The chondroitin sulfate (CS)/dermatan sulfate (DS) hybrid chain was extracted from specific tissues of several kinds of sharks and rays. The contents and sulfation patterns of the CS/DS hybrid chain were precisely analyzed by digestion with chondroitinases ABC and AC. All samples predominantly contained the A- and C-units. Furthermore, all samples characteristically contained the D-unit. Species-specific differences were observed in the contents of the CS/DS hybrid chain, which were the highest in Mako and Blue sharks and Sharpspine skates, but were lower in Hammerhead sharks. Marked differences were observed in the ratio of the C-unit/A-unit between sharks and rays. The contents of the CS/DS hybrid chain and the ratio of the C-unit/A-unit may be related to an oxidative stress-decreasing ability. PMID:26986023

  2. Identification and characterization of a long-chain fatty acid transporter in the sophorolipid-producing strain Starmerella bombicola.

    PubMed

    Li, Jiashan; Xia, Chengqiang; Fang, Xiaoran; Xue, Haizhao; Song, Xin

    2016-08-01

    The sophorolipid-producing strain Starmerella bombicola CGMCC 1576 has a remarkable ability to produce sophorolipids (SLs) under the acidic and lactonic forms with almost equal proportion. In this study, we found the gene encoding for the long-chain acyl-CoA synthetase (ALCS). This enzyme was putatively identified as a membrane-bound long-chain fatty acid transport protein and contributed to the uptake of long-chain fatty acids. Disruption of the alcs gene resulted in an impaired growth of the alcs-deleted mutant in minimal media containing different fatty acids (C12:0, C14:0, C16:0, C18:0, C22:0, and C24:0) as the sole carbon source and led to a dramatic decrease in the uptake of the fluorescent-tagged long-chain fatty acid analogue-boron dipyrromethene difluoride dodecanoic acid (BODIPY-3823). The absence of this alcs gene caused obvious phenotype changes. Compared with the wild-type strain, the yield and compositions of the SLs produced by the gene-deleted mutant of ∆alcs::six showed almost no lactonic form of SLs, and the acidic SLs were composed of medium-chain. The ALCS enzyme was heterologously expressed in Escherichia coli JM109 (DE3) with pMAL-c2x-alcs. The enzyme was purified through a maltose-binding protein (MBP) affinity chromatography column and was confirmed to be homogeneous by SDS-PAGE. The recombinant enzyme could catalyze the formation of the long-chain acyl-CoA when the long-chain fatty acids and the coenzyme A were used as substrates. PMID:27183996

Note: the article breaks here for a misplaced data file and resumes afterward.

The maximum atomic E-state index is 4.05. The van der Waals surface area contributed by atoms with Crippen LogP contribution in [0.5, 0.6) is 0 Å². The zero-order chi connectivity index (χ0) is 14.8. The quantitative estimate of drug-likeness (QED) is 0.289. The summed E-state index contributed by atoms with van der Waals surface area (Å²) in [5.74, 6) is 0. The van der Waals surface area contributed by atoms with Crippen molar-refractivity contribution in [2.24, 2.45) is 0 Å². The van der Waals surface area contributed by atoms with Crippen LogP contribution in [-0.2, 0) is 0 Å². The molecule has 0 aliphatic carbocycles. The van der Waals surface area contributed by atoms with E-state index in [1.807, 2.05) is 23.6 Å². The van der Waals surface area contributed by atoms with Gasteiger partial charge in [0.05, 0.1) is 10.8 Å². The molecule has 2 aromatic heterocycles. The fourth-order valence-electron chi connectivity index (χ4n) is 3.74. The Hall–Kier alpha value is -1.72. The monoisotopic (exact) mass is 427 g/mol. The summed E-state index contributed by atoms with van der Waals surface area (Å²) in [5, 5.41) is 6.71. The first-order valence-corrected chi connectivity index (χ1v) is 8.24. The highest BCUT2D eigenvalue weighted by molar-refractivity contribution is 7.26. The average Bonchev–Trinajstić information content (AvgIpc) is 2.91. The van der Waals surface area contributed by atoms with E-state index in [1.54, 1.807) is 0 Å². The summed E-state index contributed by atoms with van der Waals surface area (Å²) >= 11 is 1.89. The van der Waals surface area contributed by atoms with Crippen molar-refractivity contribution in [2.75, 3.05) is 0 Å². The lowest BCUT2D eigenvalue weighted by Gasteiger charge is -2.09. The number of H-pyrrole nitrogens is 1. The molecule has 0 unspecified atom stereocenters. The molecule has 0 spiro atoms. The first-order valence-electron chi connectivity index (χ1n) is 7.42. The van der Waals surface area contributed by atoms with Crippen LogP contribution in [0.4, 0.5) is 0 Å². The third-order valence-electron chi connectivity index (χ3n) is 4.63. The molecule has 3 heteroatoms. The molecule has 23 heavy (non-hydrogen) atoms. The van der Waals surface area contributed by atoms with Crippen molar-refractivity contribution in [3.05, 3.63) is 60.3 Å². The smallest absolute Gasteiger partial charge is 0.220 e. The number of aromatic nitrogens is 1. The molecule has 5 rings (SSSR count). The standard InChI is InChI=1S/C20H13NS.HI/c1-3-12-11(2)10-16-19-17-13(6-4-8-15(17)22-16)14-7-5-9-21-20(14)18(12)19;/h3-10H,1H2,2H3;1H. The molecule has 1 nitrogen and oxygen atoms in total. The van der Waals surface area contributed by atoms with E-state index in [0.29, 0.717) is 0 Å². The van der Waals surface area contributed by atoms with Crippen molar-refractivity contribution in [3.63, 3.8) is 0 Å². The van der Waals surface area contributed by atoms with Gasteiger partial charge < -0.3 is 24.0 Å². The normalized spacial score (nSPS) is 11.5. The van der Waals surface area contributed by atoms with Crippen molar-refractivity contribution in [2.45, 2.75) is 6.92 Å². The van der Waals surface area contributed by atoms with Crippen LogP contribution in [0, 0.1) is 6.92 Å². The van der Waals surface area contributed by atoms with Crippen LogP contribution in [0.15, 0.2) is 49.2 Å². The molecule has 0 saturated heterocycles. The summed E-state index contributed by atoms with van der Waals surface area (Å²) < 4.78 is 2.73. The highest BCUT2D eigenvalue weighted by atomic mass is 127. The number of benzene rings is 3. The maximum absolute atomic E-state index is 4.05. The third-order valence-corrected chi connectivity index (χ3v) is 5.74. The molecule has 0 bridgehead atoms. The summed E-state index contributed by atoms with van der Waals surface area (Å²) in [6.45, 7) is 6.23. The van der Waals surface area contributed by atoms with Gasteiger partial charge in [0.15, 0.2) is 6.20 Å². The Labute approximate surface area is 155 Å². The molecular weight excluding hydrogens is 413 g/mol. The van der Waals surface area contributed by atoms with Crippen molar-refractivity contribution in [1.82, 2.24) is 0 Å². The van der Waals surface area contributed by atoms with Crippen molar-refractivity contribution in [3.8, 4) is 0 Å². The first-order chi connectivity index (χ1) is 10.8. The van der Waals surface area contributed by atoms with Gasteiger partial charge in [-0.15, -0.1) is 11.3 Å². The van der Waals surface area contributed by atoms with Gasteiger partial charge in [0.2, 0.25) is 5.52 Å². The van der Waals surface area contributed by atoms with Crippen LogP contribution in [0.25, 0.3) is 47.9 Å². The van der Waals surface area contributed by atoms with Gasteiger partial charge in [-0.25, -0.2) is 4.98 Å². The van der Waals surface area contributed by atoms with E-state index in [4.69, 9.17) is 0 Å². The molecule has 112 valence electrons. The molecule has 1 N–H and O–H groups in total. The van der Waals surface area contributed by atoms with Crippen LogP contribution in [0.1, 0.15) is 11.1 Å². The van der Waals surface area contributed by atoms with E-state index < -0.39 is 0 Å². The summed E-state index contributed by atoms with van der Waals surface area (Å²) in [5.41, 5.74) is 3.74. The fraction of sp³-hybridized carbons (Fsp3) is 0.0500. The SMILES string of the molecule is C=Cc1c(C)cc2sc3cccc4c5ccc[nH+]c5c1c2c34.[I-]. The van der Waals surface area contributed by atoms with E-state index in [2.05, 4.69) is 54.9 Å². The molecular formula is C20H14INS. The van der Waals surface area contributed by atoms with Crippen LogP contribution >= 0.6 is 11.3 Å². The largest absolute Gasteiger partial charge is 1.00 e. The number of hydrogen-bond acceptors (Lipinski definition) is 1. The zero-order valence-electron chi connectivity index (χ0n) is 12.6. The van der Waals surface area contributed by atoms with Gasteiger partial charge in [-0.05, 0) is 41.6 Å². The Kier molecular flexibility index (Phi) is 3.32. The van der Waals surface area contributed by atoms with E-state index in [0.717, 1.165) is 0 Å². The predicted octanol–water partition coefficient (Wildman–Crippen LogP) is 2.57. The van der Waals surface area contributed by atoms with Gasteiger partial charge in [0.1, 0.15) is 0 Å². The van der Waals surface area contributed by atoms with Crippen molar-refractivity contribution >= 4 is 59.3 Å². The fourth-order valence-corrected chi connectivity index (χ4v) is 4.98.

3. Effect of side-chain structure of rigid polyimide dispersant on mechanical properties of single-walled carbon nanotube/cyanate ester composite.

    PubMed

    Yuan, Wei; Li, Weifeng; Mu, Yuguang; Chan-Park, Mary B

    2011-05-01